My break wasn't intended to be this long. My younger son was home and two of his friends from Nepal stayed with us for a few days. So blogging took a back seat and stayed there! And the berries kept me busy! I have been making something or the other starting with jamun jam. And jam is usually not for the slathering on toast but more to add that gorgeous purple to cakes and other desserts. Haven't started as yet. I may try out something new after the season ends. It's such a short-lived season so we have to make the most of it while we can.
Jamun smoothie
In this collage you can see the ripe fruits, the smoothie, jamun jam and jamun chutney (bottom, right). I came across this recipe from an earlier issue of Good Food magazine.
Jamun Smoothie:
To serve 6, you'll need----
2 cups jamun, seeds removed
4 cups curd
Salt to taste
Honey to taste
Crushed ice 
A few mint sprigs to garnish

Method:
Put the berries and the curd in a blender. Add the salt and the honey.
Blend the mixture till smooth.
Divide the ice among six glasses and pour the smoothie in them.
Garnish with the mint and serve chilled.
Jamun smoothie

This is one of the most refreshing drinks ever. Particularly on days when the temperature levels are threateningly high and there's no sign of rain. A drink like this can save your life!:) And I'm glad my small hydrangea plant had a cluster of blooms that was exactly the colour of this jamun smoothie!

Other posts on this blog about jamun:
Jamun Kulfi 
Jamun Madeleines 
Jamun Juice
Jamun Jam
 

Thursday, May 26, 2016

Black Rice Pudding Tartlets

Black rice pudding tartlets.
The latest book in my cookery book collection is Patisserie Maison by Richard Bertinet. Leafing through the visual treats and the goldmine of information, I stopped at the page where the rice pudding tartlets stared back at me from leaf-shaped moulds. Where do you even get theeeese?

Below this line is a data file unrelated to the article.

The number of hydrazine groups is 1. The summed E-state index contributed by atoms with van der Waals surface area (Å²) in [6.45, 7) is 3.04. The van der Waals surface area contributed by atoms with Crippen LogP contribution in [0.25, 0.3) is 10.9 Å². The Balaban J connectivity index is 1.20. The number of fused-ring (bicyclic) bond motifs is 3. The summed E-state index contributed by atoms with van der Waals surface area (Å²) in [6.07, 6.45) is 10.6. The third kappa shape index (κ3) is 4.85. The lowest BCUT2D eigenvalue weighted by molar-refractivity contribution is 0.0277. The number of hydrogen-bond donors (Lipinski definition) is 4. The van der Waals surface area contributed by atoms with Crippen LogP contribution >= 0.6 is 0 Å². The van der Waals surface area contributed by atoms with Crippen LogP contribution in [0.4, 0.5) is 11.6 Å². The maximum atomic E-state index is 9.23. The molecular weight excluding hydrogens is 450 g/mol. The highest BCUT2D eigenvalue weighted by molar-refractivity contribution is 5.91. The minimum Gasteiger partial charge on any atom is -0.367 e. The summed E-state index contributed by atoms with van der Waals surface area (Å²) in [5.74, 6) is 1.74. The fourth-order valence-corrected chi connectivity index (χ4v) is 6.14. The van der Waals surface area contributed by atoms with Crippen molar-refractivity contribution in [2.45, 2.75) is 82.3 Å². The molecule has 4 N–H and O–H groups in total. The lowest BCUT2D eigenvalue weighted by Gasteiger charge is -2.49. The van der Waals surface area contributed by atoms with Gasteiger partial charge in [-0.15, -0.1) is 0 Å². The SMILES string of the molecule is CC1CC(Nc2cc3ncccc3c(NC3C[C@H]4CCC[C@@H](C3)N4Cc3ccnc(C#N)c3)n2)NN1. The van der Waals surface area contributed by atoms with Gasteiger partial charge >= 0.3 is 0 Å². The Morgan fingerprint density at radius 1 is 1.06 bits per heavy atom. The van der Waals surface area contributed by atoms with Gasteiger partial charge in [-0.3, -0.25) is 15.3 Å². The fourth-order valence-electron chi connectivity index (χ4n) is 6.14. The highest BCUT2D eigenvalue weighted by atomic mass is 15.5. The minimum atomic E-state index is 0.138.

Made with arborio rice and sweet pastry, I immediately thought of my little stock of black rice left in my pantry. I had thought of making risotto ever since I heard that black rice works out well in that dish. But rice pudding in a tart sounded irresistible! Particularly black rice.
Black rice pudding tartlets
Ready for the oven
Earlier we used to get this rice which is rich in antioxidants from the neighbouring state of Manipur but now farmers in Assam are getting into black rice cultivation as there is more profit in growing this crop. You might be interested in checking out this link.
I made the dough for the sweet pastry and as they rested in the fridge, I went ahead with the  rice pudding. So far I have only made Indian style rice pudding that is called kheer. Made with thickened milk, the flavourings are usually saffron or cardamom. But in this case I first cooked 100 grams of rice in a pressure cooker along with the bit of water that was used to soak the rice. Black rice has a nutty texture and the cooking period is a little longer than regular rice.
The other additions to the pudding apart from milk and sugar were: cream, one scraped vanilla bean, zest of one lemon and one crushed cardamom.
The pastry was rolled out and baked blind. After the shells had cooled down, I spread a tablespoon of apricot jam on the base of the shell. Then I filled them up with the pudding and baked them at 180C for about 25 minutes. By that time a crust had formed on top of the tarts and they looked done.
Black rice pudding tartlets

I couldn't resist taking this picture midway through the baking as the pudding bubbled away in the oven.
Black rice pudding tartlets
The crust on top of the filling.
The recipe in the book uses home-made raspberry jam. A teaspoonful of jam is spread on the base of the tarts before the filling goes in. Since the only jam I have now is an apricot jam, I used it.

Black rice pudding tartlets

This dish was a spur of the moment thing. I had seen rice pudding tarts before but had never made any. The leaf-shaped moulds did it and the twist with black rice was worth it. Every bite was delightful with a hint of vanilla, the lemony zing and cardamom and most of all the fragrance of the rice itself.